VIIRS Detection of Nightlights and Greenhouse Gases from Natural-Gas Flaring

EarthzineOriginal, Spring 2013 VPS

Map of the United States showing VIIRS detection of nightlights. Image Credit: DEVELOP

Map of the United States showing VIIRS detection of nightlights. Image Credit: DEVELOP

Image Credit: DEVELOP

Authors: Allison Lanclos, Rebekah King, Elizabeth Thompson, Amber Jones, Christian Monlezun

Mentors/Advisers (affiliation): Joseph Spruce (Computer Sciences Corporation, Stennis Space Center)

Team Location: Stennis Space Center, Mississippi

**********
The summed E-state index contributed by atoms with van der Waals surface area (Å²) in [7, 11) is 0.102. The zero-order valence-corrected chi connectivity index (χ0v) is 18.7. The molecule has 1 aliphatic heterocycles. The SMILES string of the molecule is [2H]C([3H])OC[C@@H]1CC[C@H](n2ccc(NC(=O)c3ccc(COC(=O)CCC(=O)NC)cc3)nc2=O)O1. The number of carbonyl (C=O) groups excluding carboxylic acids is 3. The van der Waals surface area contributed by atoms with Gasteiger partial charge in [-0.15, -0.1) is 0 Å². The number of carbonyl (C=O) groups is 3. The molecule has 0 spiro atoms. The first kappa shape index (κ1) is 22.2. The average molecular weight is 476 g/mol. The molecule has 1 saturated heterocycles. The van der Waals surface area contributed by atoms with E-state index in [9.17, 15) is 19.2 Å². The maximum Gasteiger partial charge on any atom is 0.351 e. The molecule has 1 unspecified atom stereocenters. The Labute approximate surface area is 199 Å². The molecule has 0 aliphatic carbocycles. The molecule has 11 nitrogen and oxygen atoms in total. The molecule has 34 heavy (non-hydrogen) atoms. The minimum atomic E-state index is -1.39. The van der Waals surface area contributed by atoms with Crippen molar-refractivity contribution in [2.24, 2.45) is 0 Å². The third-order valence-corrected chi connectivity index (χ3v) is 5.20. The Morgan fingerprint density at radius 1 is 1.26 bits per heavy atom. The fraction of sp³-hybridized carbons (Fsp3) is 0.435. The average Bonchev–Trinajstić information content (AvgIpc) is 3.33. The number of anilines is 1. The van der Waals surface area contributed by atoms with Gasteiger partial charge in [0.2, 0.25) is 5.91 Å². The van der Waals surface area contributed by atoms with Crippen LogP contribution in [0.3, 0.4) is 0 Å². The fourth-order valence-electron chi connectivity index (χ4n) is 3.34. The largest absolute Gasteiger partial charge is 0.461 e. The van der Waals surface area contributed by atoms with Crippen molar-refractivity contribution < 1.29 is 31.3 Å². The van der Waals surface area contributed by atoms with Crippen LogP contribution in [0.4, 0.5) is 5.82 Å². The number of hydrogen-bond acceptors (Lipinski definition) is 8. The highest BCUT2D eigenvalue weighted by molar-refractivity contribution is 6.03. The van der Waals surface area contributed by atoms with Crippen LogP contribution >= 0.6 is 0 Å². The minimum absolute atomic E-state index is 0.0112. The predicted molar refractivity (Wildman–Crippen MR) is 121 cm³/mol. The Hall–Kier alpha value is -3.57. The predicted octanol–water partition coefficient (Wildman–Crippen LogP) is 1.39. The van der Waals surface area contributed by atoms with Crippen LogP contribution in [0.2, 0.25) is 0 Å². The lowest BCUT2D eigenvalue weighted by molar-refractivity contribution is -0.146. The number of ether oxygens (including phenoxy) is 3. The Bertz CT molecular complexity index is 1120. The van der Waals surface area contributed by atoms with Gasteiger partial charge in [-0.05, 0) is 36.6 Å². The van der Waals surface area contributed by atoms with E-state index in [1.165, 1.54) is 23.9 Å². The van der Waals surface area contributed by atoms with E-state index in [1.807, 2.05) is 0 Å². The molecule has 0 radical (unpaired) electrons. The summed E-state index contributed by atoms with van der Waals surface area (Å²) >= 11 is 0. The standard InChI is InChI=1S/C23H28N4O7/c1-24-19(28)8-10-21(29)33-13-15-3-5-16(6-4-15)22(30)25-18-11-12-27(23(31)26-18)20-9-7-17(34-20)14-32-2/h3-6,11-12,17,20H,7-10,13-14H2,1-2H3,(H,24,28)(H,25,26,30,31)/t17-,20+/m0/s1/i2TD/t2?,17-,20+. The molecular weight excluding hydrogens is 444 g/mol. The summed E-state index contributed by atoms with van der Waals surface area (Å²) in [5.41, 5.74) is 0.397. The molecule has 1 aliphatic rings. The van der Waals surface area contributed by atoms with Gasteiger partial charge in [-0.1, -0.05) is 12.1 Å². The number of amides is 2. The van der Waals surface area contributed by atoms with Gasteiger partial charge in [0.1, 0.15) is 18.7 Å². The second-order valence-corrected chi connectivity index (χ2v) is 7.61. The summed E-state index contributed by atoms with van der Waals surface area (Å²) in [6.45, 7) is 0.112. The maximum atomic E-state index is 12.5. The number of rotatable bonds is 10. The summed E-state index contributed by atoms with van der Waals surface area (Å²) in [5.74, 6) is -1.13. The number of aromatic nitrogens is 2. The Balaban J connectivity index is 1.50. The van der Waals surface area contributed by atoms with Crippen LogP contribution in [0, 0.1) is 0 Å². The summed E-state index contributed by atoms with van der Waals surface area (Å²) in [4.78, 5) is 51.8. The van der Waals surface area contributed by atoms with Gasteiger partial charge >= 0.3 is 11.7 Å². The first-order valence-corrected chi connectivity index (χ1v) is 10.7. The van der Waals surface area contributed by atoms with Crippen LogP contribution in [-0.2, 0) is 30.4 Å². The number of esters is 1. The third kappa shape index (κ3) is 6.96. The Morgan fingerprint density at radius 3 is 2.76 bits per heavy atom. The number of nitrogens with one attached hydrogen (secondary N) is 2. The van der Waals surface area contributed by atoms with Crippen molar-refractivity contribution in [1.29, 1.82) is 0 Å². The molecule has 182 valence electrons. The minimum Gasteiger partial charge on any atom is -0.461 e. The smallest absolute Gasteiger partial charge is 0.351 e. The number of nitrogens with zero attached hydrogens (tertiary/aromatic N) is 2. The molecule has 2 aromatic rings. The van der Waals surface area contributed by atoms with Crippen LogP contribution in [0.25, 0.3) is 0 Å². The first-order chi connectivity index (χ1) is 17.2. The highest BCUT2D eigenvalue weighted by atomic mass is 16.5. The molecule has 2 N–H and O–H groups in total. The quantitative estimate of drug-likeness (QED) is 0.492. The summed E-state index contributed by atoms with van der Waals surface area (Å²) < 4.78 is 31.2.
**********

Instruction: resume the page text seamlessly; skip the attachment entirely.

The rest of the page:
Abstract: Flaring, the intentional burning of excess or contaminated gas during the acquisition and processing of petroleum products, is potentially detrimental to health and is a contributor to global warming. Flaring is distinct from another common disposal method referred to as venting. Even though it is considered to be less hazardous than venting, flaring involves combustion which is almost never efficient. Gas flares emit many greenhouse gases, including but not limited to, nitrous dioxide (NO2), carbon monoxide (CO), methane (CH4) and carbon dioxide (CO2). Nitrogen oxides (NOx), often formed with the reaction of atmospheric gas and flare products, can contribute to tropospheric ozone formation and behave as a greenhouse gas. Although the Energy Information Administration (EIA) gathers statistics regarding flaring volumes, current U.S. policies are limited, and reporting routine flaring events is voluntary. The National Oceanic and Atmospheric Administration (NOAA) is actively involved in global gas-flare monitoring through the Defense Meteorological Satellite Program (DMSP). For more than four decades, NOAA and the DMSP have derived global Earth data to include estimates of gas-flaring volumes based on measurements from an array of sensory-loaded satellites. It is the joint mission of NOAA and NASA to begin launching a series of operational environmental satellites that will replace and provide continuity for the DMSP and other Earth observation instruments. In an effort to provide risk assessment and validation of calibrated and geo-located global imaging for the nation’s next generation Earth Observing System (EOS), the Joint Polar Satellite System (JPSS) launched the National Polar-orbiting Operational Environment Satellite System Preparatory Project, otherwise known as NPOESS Preparatory Project or NPP. This project was both a technology demonstration and a feasibility study that explored the potential of the Visible Infrared Imaging Radiometer Suite, (VIIRS), a sensor aboard the Suomi NPP spacecraft, to generate data which would allow more accurate estimates of gas-flare emissions in the targeted areas of interest.